The Legal Profession and the Common Law: Historical Essays
Published: July 1986
Publisher: Hambledon Press
Country of Publication: UK
Out of Print
The importance of the law in early modern England and the interest of the legal profession and its workings are both acknowledged by historians. Yet a great deal of research remains to the done, especially on the period termed by J. H. Baker 'The Dark Age of Legal History'.
Few other writers have however done as much to establish landmarks in this area and to map out avenues for future investigation. Dr. Baker's work is marked by an ability, shown in his An Introduction to English Legal History, to write clearly on technical subjects, and an exceptional knowledge of both old legal books and the manuscript sources.
The Legal Profession and the Common Law is a substantial and coherent collection of articles written over the last fifteen years by Dr. Baker. Amongst the topics dealt with are:-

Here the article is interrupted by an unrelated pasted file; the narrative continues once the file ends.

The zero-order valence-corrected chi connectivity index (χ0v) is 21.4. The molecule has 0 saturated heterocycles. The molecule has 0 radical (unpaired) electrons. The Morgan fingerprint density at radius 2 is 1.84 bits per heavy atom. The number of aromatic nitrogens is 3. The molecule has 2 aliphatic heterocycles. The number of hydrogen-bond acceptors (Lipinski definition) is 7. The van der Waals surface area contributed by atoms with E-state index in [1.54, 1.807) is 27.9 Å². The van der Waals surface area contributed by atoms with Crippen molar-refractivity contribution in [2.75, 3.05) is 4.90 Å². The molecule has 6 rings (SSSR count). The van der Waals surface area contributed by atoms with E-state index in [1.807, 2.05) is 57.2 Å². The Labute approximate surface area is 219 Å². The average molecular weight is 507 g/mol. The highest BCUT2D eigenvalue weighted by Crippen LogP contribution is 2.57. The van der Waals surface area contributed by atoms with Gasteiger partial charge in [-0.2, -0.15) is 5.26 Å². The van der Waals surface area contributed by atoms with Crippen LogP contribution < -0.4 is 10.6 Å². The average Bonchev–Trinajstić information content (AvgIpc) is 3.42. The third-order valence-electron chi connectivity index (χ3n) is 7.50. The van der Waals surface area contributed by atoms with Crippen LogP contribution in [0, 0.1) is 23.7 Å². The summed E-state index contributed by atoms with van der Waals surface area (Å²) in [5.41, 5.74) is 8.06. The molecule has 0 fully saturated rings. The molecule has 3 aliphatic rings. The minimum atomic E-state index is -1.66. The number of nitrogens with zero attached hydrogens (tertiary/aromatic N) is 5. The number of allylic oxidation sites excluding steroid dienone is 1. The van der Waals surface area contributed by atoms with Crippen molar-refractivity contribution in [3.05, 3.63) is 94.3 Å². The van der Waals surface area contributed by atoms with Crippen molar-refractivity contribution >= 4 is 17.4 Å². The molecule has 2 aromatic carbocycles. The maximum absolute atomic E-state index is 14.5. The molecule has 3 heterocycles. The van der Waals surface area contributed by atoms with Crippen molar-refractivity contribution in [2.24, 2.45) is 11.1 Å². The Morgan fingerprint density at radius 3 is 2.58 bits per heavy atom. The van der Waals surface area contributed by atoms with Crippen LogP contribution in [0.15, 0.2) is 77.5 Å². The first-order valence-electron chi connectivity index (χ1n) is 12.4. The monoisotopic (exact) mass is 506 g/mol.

- the early history of the Inns of Court and the nature of their association;
- the historical development of - the professions of barrister and solicitor;
- Coke's method in writing and how his account has dominated the interpretation of Slade's case;
- the conflict between Coke and Ellesmere over Chancery jurisdiction in 1616;
- an unfinished legal masterpiece by Edward Littleton (1645), a direct descendant of the famous Sir Thomas;
- the so-called incorporation of the Law Merchant into the Common Law;
- and the Doctrine of Consideration.
There is also an outline of the processes of criminal law, some rare criminal reports from Newgate in the time of James I, and an account of the means by which the substantive law was gradually refined from the time of Henry VII to that of the Victorian law reforms. The volume ends with some reflections on legal changes in the Renaissance period.